The android offers education and company for lonely children and peace of mind for adults, who can remotely talk to and monitor their child through iPal’s screen 

WHAT IS CHINA’S ‘BABYSITTER’ ROBOT THE IPAL?

Chinese company AvatarMind has developed a robotic babysitter that takes on the responsibilities of an adult.

The ‘iPal’ is designed to help educate children and keep them company by interacting like a four to eight-year-old child.

The three-foot (90cm) humanoid has a touch screen tablet on its chest and can communicate in two languages.

Its in-built screen provides live surveillance and video chat via a smartphone app to ease the mind of absent parents. 

The 'iPal' is designed to help educate children and keep them company by interacting like a four to eight-year-old child

The 'iPal' is designed to help educate children and keep them company by interacting like a four to eight-year-old child

The ‘iPal’ is designed to help educate children and keep them company by interacting like a four to eight-year-old child

iPal moves and dances on wheels and its eyes keep track of its charges through facial recognition technology.

The robot can also read your child stories, play games and offers software that teaches them how to do basic programming.

It features a Children Messenger app that lets kids connect with others who have an iPal.

Engineers designed the device to act like an extra child in the family and help ‘relieve the burden’ felt by China’s busy parents.

Although iPal could provide a glimpse into the future of childcare, it raises questions about the consequences of using robots to raise children.

‘Robots are a great educational tool for children,’ Noel Sharkey, a professor emeritus of robotics and artificial intelligence at the University of Sheffield told The Guardian.

‘It inspires them to learn about science and engineering. But there are significant dangers in having robots mind our children.

The 'iPal' is designed to help educate children and keep them company by interacting like a four to eight-year-old child 

The 'iPal' is designed to help educate children and keep them company by interacting like a four to eight-year-old child 

The ‘iPal’ is designed to help educate children and keep them company by interacting like a four to eight-year-old child 

The child-like robot is designed to keep children ages three to eight busy for 'a few hours' without adult supervision

The child-like robot is designed to keep children ages three to eight busy for 'a few hours' without adult supervision

The child-like robot is designed to keep children ages three to eight busy for ‘a few hours’ without adult supervision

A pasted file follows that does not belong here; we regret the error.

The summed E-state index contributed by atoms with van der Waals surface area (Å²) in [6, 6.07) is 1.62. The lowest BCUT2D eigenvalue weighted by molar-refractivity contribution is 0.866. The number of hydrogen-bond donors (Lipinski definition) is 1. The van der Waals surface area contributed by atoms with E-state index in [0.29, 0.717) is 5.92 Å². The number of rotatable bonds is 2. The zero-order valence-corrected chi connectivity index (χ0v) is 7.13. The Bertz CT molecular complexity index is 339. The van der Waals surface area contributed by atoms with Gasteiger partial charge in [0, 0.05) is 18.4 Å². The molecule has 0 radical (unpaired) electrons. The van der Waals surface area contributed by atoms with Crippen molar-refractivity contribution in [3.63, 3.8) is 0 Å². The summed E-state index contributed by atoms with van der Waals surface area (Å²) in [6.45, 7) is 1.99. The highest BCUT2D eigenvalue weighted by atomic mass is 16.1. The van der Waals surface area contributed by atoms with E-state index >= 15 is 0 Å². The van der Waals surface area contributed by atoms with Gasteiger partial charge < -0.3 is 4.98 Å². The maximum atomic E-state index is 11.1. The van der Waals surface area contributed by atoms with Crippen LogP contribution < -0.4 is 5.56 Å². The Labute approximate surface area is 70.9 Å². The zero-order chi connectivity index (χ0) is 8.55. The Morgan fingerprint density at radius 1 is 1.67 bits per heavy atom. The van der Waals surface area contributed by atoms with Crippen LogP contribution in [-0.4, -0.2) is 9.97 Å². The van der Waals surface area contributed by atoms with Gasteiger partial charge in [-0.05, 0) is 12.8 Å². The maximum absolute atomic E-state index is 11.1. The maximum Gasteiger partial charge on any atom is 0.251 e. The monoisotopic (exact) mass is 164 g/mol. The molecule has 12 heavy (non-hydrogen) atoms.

‘They do not have the sensitivity or understanding needed for childcare. It cannot replace a babysitter, but it is a social robot.’

China’s robot market is also catching onto needs from a growing population of elderly ’empty nesters’ who prefer to grow old at home rather than at a nursing home.

AvatarMind will soon launch another robot that can talk to seniors, remind them to take their pills and call the hospital when they fall.

The robot can also read your child stories, play games and offers software that teaches them how to do basic programming. It also features a Children Messenger app that lets kids connect with others who have an iPal

The robot can also read your child stories, play games and offers software that teaches them how to do basic programming. It also features a Children Messenger app that lets kids connect with others who have an iPal

The robot can also read your child stories, play games and offers software that teaches them how to do basic programming. It also features a Children Messenger app that lets kids connect with others who have an iPal

Beijing has invested money and manpower in developing AI as part of its ‘Made in China 2025’ plan.

A Chinese firm unveiled the country’s first human-like robot, which can hold simple conversations and make facial expressions, during the Consumer Electronics Show in Las Vegas last year.

The iPal is the latest humanoid robot to be marketed for family use, following in the footsteps of the diminutive, wisecracking ‘Pepper’ companion released by Japan’s SoftBank in 2015. 

Source: MailOnline | Copyright © MailOnline, All Rights Reserved